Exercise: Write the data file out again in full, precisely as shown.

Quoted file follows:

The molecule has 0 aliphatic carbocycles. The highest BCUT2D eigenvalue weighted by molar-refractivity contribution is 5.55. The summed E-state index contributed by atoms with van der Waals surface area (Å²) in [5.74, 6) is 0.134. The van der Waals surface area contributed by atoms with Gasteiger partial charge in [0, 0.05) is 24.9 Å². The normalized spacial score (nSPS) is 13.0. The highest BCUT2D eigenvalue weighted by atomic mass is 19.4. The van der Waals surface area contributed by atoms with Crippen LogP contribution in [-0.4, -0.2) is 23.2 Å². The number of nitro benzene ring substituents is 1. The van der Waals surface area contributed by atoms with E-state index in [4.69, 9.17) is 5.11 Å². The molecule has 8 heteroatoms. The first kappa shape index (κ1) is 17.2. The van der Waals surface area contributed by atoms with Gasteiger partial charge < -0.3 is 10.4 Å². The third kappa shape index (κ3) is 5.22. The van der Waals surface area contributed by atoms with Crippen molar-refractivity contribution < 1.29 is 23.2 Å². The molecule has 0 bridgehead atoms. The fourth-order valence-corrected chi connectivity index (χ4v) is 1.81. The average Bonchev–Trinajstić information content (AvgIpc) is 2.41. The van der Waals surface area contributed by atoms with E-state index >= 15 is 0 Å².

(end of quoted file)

The molecule has 0 aliphatic carbocycles. The highest BCUT2D eigenvalue weighted by molar-refractivity contribution is 5.55. The summed E-state index contributed by atoms with van der Waals surface area (Å²) in [5.74, 6) is 0.134. The van der Waals surface area contributed by atoms with Gasteiger partial charge in [0, 0.05) is 24.9 Å². The normalized spacial score (nSPS) is 13.0. The highest BCUT2D eigenvalue weighted by atomic mass is 19.4. The van der Waals surface area contributed by atoms with Crippen LogP contribution in [-0.4, -0.2) is 23.2 Å². The number of nitro benzene ring substituents is 1. The van der Waals surface area contributed by atoms with E-state index in [4.69, 9.17) is 5.11 Å². The molecule has 8 heteroatoms. The first kappa shape index (κ1) is 17.2. The van der Waals surface area contributed by atoms with Gasteiger partial charge < -0.3 is 10.4 Å². The third kappa shape index (κ3) is 5.22. The van der Waals surface area contributed by atoms with Crippen molar-refractivity contribution < 1.29 is 23.2 Å². The molecule has 0 bridgehead atoms. The fourth-order valence-corrected chi connectivity index (χ4v) is 1.81. The average Bonchev–Trinajstić information content (AvgIpc) is 2.41. The van der Waals surface area contributed by atoms with E-state index >= 15 is 0 Å².